The Food and Drug Administration (FDA) is cracking down on a group of products marketed as “dietary supplements” and sold over-the-counter at retail outlets and online because they contain aromatase inhibitors, a class of drugs commonly known as ADTs and used in the treatment of breast cancer and ovarian cancer in postmenopausal women. Not only do ADTs carry a host of adverse events – such as decreased rate of bone maturation and growth, decreased sperm production, infertility, aggressive behavior, adrenal insufficiency, kidney failure and liver dysfunction – use in these “dietary supplements” means the supplements do not meet the definition of a dietary ingredient and therefore the product is in violation of provisions of the Food, Drug and Cosmetic Act.
Consumers with liver, kidney, adrenal, or prostate abnormalities are at higher risk for developing adverse events. Because of this, the FDA concludes that the products containing aromatase inhibitors have a reasonable probability of resulting in permanent impairment of a body structure or function in at-risk consumers.
The recalled dietary supplements include:
- Reversitol by Tribrarus/iForce Nutrition, marketed to promote hormonal regulation. The product was reportedly discontinued about a year ago but may still be available at some stores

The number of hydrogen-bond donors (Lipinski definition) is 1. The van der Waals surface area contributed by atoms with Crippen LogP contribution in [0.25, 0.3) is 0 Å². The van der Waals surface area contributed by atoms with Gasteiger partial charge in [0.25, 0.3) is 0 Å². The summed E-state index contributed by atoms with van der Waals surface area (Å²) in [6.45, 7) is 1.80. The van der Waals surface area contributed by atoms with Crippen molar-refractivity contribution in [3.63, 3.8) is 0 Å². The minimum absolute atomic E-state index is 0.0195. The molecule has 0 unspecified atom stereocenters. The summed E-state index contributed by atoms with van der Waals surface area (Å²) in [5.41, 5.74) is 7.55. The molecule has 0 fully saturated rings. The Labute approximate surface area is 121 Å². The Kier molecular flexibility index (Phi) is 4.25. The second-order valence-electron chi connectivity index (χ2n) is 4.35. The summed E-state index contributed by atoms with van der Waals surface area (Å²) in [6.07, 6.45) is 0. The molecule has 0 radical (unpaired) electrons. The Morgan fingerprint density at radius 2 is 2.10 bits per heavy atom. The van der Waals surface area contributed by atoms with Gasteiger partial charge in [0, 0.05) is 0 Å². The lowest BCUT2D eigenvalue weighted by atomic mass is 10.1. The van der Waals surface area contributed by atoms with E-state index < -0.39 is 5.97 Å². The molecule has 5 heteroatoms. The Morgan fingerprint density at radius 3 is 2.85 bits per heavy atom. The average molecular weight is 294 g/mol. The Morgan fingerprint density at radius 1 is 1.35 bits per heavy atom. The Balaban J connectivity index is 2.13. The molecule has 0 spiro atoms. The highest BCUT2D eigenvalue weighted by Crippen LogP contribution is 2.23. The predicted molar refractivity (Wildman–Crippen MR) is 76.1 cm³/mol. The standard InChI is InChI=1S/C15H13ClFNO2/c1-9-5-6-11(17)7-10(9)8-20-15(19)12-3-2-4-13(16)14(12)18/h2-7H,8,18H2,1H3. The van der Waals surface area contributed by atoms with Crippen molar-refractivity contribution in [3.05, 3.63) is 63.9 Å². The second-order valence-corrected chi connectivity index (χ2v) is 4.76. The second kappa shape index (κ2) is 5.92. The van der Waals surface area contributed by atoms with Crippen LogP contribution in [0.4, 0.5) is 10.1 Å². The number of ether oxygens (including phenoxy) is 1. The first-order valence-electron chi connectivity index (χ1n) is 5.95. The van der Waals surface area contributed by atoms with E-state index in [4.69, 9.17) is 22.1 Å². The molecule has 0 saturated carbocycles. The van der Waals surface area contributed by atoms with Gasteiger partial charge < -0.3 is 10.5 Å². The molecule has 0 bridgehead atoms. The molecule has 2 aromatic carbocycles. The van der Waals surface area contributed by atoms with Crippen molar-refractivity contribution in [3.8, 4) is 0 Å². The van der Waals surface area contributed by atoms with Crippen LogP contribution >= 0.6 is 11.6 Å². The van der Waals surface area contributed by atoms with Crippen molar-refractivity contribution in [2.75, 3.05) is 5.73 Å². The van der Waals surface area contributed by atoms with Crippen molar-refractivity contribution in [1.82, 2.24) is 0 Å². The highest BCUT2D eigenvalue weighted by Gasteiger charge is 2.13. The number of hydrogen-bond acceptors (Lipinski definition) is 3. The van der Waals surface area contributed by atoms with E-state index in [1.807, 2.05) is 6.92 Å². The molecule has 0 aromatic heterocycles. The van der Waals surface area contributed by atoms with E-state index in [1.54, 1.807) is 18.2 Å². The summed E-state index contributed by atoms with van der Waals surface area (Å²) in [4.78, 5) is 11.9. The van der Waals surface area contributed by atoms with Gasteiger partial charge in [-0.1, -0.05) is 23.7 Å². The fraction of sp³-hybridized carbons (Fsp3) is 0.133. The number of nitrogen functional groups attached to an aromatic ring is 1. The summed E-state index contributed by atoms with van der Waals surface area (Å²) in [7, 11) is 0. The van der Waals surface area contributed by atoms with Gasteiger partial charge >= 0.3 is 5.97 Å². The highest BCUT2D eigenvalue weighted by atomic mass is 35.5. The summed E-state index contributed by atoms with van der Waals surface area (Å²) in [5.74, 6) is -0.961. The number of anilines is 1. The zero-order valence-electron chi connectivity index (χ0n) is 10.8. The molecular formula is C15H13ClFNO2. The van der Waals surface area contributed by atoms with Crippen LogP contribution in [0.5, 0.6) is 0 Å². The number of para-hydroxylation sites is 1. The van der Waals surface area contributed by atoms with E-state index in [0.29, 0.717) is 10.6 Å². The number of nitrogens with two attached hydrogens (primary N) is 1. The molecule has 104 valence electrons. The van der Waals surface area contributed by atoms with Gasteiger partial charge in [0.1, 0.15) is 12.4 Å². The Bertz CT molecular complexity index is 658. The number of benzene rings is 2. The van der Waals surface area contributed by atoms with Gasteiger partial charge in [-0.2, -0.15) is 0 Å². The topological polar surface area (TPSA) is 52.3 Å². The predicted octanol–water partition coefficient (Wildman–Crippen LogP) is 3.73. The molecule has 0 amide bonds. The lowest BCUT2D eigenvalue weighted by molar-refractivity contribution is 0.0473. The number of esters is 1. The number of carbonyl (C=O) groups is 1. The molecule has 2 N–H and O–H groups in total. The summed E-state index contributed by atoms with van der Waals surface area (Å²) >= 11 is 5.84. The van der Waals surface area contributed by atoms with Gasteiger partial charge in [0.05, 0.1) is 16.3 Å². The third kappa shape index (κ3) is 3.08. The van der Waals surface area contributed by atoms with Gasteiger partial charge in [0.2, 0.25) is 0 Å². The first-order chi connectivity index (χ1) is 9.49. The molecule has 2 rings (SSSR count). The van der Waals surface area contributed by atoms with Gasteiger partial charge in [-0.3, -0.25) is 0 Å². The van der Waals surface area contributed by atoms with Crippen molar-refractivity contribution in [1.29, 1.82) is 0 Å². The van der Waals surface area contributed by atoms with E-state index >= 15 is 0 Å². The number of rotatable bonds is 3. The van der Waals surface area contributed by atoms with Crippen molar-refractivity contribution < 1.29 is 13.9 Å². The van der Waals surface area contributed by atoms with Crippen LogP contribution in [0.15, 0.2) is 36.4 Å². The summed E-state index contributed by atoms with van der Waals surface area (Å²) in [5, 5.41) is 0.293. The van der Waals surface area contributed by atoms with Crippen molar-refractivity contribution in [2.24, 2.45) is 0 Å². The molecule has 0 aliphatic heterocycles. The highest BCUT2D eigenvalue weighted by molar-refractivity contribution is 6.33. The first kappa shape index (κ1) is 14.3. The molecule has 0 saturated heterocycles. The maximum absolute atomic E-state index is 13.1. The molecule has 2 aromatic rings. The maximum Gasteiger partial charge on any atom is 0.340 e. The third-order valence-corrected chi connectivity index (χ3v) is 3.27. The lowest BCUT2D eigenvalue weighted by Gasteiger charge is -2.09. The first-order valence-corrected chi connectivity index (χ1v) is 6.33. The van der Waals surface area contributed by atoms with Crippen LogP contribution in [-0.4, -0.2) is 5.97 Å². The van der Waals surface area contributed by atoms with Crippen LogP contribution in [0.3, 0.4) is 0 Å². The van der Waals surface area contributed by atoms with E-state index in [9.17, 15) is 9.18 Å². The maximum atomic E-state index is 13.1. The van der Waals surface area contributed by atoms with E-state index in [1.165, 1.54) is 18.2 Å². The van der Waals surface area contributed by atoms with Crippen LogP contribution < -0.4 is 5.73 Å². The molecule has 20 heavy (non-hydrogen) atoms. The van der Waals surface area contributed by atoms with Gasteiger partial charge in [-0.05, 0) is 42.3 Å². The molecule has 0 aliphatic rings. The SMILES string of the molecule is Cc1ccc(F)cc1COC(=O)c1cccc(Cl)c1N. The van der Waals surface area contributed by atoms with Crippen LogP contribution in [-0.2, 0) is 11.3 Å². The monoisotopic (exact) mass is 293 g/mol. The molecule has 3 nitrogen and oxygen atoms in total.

- Off Cycle II Hardcore by Fizogen Precision Technology, marketed to grow and sustain muscle mass. The product was reportedly discontinued about a year ago but may still be available at some stores
- Arom-X, Arom-X UTT, Arom-XL, 4 AD, Decarol by Advanced Muscles Science, marketed as natural testosterone boosters and libido enhancers.
- ArimaDex by Genetic Edge Technologies, marketed to increase and maintain testosterone levels.
- Clomed by Kilosports Inc., marketed as a hormone to elevate testosterone.
Consumers with these products in their possession should stop using them immediately and contact their healthcare professional if they experience any adverse side effects. Any adverse events with these or any other products should be reported to the FDA MedWatch Adverse Events Reporting Program at www.FDA.gov/MedWatch.